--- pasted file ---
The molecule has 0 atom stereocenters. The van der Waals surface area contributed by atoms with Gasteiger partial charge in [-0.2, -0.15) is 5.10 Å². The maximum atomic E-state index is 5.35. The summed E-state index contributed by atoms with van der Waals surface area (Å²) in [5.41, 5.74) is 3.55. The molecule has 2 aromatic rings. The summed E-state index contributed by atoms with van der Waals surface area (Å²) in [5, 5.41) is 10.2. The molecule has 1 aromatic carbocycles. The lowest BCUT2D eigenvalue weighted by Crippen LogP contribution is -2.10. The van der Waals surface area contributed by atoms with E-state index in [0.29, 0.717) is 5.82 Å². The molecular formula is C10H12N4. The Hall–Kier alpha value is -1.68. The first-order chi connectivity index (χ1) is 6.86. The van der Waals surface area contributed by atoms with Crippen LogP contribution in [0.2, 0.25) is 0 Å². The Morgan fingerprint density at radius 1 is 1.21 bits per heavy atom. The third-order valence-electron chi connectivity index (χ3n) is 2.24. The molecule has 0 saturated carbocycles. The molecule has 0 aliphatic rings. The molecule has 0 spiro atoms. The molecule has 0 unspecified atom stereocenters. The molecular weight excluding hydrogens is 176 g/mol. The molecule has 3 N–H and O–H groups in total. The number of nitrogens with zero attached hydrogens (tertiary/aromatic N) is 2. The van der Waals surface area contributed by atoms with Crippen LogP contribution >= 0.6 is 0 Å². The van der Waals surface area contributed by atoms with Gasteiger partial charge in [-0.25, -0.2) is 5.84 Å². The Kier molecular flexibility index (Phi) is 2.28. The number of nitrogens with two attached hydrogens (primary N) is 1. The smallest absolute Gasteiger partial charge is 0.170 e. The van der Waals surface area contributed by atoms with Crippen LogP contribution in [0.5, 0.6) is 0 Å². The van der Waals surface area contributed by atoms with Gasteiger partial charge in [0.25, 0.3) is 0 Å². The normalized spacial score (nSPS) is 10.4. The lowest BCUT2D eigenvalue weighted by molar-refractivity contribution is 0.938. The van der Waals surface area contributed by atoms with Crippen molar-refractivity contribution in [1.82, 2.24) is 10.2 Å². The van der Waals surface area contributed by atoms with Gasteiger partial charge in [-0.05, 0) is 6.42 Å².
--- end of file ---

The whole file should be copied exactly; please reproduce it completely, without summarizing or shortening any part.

The molecule has 0 atom stereocenters. The van der Waals surface area contributed by atoms with Gasteiger partial charge in [-0.2, -0.15) is 5.10 Å². The maximum atomic E-state index is 5.35. The summed E-state index contributed by atoms with van der Waals surface area (Å²) in [5.41, 5.74) is 3.55. The molecule has 2 aromatic rings. The summed E-state index contributed by atoms with van der Waals surface area (Å²) in [5, 5.41) is 10.2. The molecule has 1 aromatic carbocycles. The lowest BCUT2D eigenvalue weighted by Crippen LogP contribution is -2.10. The van der Waals surface area contributed by atoms with E-state index in [0.29, 0.717) is 5.82 Å². The molecular formula is C10H12N4. The Hall–Kier alpha value is -1.68. The first-order chi connectivity index (χ1) is 6.86. The van der Waals surface area contributed by atoms with Crippen LogP contribution in [0.2, 0.25) is 0 Å². The Morgan fingerprint density at radius 1 is 1.21 bits per heavy atom. The third-order valence-electron chi connectivity index (χ3n) is 2.24. The molecule has 0 saturated carbocycles. The molecule has 0 aliphatic rings. The molecule has 0 spiro atoms. The molecule has 0 unspecified atom stereocenters. The molecular weight excluding hydrogens is 176 g/mol. The molecule has 3 N–H and O–H groups in total. The number of nitrogens with zero attached hydrogens (tertiary/aromatic N) is 2. The van der Waals surface area contributed by atoms with Crippen LogP contribution >= 0.6 is 0 Å². The van der Waals surface area contributed by atoms with Gasteiger partial charge in [-0.25, -0.2) is 5.84 Å². The Kier molecular flexibility index (Phi) is 2.28. The number of nitrogens with two attached hydrogens (primary N) is 1. The smallest absolute Gasteiger partial charge is 0.170 e. The van der Waals surface area contributed by atoms with Crippen LogP contribution in [0.5, 0.6) is 0 Å². The van der Waals surface area contributed by atoms with Gasteiger partial charge in [0.25, 0.3) is 0 Å². The normalized spacial score (nSPS) is 10.4. The lowest BCUT2D eigenvalue weighted by molar-refractivity contribution is 0.938. The van der Waals surface area contributed by atoms with Crippen molar-refractivity contribution in [1.82, 2.24) is 10.2 Å². The van der Waals surface area contributed by atoms with Gasteiger partial charge in [-0.05, 0) is 6.42 Å².